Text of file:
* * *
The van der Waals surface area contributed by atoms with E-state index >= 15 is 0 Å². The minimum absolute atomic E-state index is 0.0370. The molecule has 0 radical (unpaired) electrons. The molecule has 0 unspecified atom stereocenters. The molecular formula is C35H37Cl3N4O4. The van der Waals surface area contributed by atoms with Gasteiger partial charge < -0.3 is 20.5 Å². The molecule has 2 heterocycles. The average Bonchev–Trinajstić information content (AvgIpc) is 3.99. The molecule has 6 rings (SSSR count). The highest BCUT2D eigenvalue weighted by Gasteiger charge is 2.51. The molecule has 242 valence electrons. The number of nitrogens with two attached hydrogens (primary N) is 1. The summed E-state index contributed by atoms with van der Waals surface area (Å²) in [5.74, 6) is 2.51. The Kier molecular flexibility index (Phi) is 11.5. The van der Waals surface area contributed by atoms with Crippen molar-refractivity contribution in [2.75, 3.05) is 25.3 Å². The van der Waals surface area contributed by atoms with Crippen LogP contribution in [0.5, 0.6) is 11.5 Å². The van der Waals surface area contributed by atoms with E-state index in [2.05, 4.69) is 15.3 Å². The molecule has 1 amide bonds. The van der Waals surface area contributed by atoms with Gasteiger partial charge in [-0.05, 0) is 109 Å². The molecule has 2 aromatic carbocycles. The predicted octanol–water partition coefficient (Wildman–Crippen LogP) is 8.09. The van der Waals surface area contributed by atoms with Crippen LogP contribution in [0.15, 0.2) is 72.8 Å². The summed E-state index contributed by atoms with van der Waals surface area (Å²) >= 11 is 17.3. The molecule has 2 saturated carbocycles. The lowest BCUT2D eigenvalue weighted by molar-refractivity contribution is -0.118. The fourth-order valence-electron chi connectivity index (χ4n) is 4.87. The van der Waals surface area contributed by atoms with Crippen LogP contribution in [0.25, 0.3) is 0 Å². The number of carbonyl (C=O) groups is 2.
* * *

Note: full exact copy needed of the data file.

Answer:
The van der Waals surface area contributed by atoms with E-state index >= 15 is 0 Å². The minimum absolute atomic E-state index is 0.0370. The molecule has 0 radical (unpaired) electrons. The molecule has 0 unspecified atom stereocenters. The molecular formula is C35H37Cl3N4O4. The van der Waals surface area contributed by atoms with Gasteiger partial charge < -0.3 is 20.5 Å². The molecule has 2 heterocycles. The average Bonchev–Trinajstić information content (AvgIpc) is 3.99. The molecule has 6 rings (SSSR count). The highest BCUT2D eigenvalue weighted by Gasteiger charge is 2.51. The molecule has 242 valence electrons. The number of nitrogens with two attached hydrogens (primary N) is 1. The summed E-state index contributed by atoms with van der Waals surface area (Å²) in [5.74, 6) is 2.51. The Kier molecular flexibility index (Phi) is 11.5. The van der Waals surface area contributed by atoms with Crippen molar-refractivity contribution in [2.75, 3.05) is 25.3 Å². The van der Waals surface area contributed by atoms with Crippen LogP contribution in [0.5, 0.6) is 11.5 Å². The van der Waals surface area contributed by atoms with E-state index in [2.05, 4.69) is 15.3 Å². The molecule has 1 amide bonds. The van der Waals surface area contributed by atoms with Gasteiger partial charge in [-0.05, 0) is 109 Å². The molecule has 2 aromatic carbocycles. The predicted octanol–water partition coefficient (Wildman–Crippen LogP) is 8.09. The van der Waals surface area contributed by atoms with Crippen LogP contribution in [0.15, 0.2) is 72.8 Å². The summed E-state index contributed by atoms with van der Waals surface area (Å²) >= 11 is 17.3. The molecule has 2 saturated carbocycles. The lowest BCUT2D eigenvalue weighted by molar-refractivity contribution is -0.118. The fourth-order valence-electron chi connectivity index (χ4n) is 4.87. The van der Waals surface area contributed by atoms with Crippen LogP contribution in [0.25, 0.3) is 0 Å². The number of carbonyl (C=O) groups is 2.